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Rizin FF Announces Jerome Le Banner Fighting MMA on NYE

Remember when Jerome Le Banner retired? Yeah, about that. Combat sports retirements only last as long as there isn't money on the table and Japan's new RIZIN FF promotion has laid out whatever amount of money that it took to get Jerome Le Banner back into the ring for New Year's Eve. The crazy, three-day long event will culminate with a huge NYE event on December 31st that'll air on Spike TV in the United States. 

Jerome Le Banner will be a part of that, fighting his first MMA fight in over five years against former sumo wrestling star Kaido Hoovelson. Le Banner was a huge star in Japan thanks to K-1 and still holds a near god-like status with fans in Japan. This booking is little surprise considering that, even if the fight is a bit, well, strange. It's Japan, it's New Year's Eve, this is the kind of stuff that we've come to expect, know and love.

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GLORY's Mauro Ranallo Announced as Lead Commentator for WWE's Smackdown

Since GLORY's inception the promotion had struggled a bit with finding its voice across its platforms. Over the past few years they've finally put together a solid broadcast team including major finds like Tim Hughes as the ring announcer and the stable-yet-familiar team of Mauro Ranallo as the lead play-by-play man and Stephan Quadros as the color commentator. That team does change at times, but it's usually when Mauro or Quadros have another gig booked in advance. 

Ranallo has been the voice of Showtime boxing over the past year or so, making a solid name for himself in the boxing community while also picking up accolades for his work in professional wrestling calling AXS TV's New Japan Pro Wrestling program. Those accolades have been vast and were enough to raise some eyebrows in Connecticut. The WWE has been looking for a solid announce team for their programs for a while now, with some of their internal candidates either falling flat or simply showing signs of wear and tear. 

So imagine the surprise when it surfaced last night that Mauro Ranallo -- who had been hinting on social media over the past week about taking that "next step" in his career -- was selected as the lead commentator on WWE's Smackdown program. Ranallo, a life-long wrestling fan, seems incredibly happy by this and the deal that he worked out allows for him to continue being the voice of Showtime boxing and GLORY kickboxing as well.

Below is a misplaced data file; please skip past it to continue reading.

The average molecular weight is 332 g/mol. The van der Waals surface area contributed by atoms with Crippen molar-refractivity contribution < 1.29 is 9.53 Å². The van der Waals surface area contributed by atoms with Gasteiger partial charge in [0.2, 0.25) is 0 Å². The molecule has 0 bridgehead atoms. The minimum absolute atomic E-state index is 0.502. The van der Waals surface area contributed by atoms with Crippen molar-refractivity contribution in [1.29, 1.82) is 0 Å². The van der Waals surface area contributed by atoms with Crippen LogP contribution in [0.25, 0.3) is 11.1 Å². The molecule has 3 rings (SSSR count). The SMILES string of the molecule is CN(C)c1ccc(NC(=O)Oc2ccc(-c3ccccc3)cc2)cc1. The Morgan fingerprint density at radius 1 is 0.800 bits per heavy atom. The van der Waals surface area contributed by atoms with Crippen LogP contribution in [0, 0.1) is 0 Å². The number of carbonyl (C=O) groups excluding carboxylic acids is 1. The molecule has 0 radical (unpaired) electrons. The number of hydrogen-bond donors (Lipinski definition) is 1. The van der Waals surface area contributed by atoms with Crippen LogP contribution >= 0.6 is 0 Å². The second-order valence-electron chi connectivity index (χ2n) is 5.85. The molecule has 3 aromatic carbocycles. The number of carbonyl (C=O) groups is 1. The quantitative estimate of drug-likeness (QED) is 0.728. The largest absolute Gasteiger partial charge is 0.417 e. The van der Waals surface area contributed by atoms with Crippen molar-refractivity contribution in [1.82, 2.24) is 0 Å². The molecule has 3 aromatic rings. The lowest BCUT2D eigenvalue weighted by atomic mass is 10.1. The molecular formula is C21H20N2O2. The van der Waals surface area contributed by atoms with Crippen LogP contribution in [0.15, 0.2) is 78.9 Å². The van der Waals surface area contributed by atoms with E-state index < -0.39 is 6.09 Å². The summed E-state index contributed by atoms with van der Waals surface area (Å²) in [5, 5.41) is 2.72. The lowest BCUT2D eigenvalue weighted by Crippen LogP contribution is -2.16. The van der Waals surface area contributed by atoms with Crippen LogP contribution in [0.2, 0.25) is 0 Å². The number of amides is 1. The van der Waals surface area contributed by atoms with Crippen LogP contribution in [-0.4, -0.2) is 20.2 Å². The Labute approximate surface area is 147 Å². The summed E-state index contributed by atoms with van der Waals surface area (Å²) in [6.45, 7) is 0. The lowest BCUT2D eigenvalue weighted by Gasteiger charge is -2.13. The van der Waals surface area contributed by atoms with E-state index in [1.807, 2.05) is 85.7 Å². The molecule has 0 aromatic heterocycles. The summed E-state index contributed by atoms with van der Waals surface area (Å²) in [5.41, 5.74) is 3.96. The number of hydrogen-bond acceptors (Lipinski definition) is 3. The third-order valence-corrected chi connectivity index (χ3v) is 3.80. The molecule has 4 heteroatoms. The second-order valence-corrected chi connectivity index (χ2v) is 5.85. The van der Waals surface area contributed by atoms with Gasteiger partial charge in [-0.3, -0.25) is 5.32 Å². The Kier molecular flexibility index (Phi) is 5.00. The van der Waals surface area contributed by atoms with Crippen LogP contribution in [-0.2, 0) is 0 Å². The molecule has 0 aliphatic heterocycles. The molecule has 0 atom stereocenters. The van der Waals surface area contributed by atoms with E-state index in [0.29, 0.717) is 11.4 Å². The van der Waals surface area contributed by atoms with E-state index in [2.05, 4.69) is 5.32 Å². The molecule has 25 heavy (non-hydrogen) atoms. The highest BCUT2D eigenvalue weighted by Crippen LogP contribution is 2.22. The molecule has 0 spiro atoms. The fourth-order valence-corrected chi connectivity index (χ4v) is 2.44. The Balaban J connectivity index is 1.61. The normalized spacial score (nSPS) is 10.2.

Congratulations, Mauro, you deserve it.

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Maurice Jackson Exposes the Glaring Holes in the 'Honor System' of Combat Sports

I had never heard of Maurice Jackson, the 31-0-0 phenom of a fighter, until doing my research for GLORY 21. 

When I look back at these notes all that he had a win in Bellator (which I'm still unable to find video of) and that he was big and most likely strong. The little footage that was available of him was old highlights, mostly from MMA or still images. That is usually a pretty bad sign. Even going into the last Denver card where the SuperFight Series was filled with fighters that had little name value or experience there was footage available of prior fights in kickboxing to line up with their rather modest records.

At this point I've gotten rather good at hunting down footage from lesser-known fighters, finding old interviews, promotional material or just going to their team for information. Maurice Jackson, at the time, was an afterthought. There wasn't much to find on him and realistically he was raw meat for Vigney, so who really cares, right? Myself and a few others laughed at the record for being clearly embellished, but life went on. Then the Vigney fight happened and he looked not only like an amateur, but a total amateur. How many professional fighters turtle and turn their back towards an opponent who is raining down blows at them? I've seen a few, but on average, fighters without much experience sparring tend to exhibit such behavior. 

This guy couldn't even take a low kick.

I don't like to criticize fighters because fighting is difficult, it's not an easy job to do nor is it one that comes with a lot of gratitude and money. GLORY booked Jackson under the pretense of his record, his history with Bellator, most likely his size and the game that he spat. Hell, he was scheduled to be one of Jerome Le Banner's final opponents until he pulled out under mysterious circumstances at the last minute, forcing Karl Roberson in, who put up a valiant effort against Le Banner.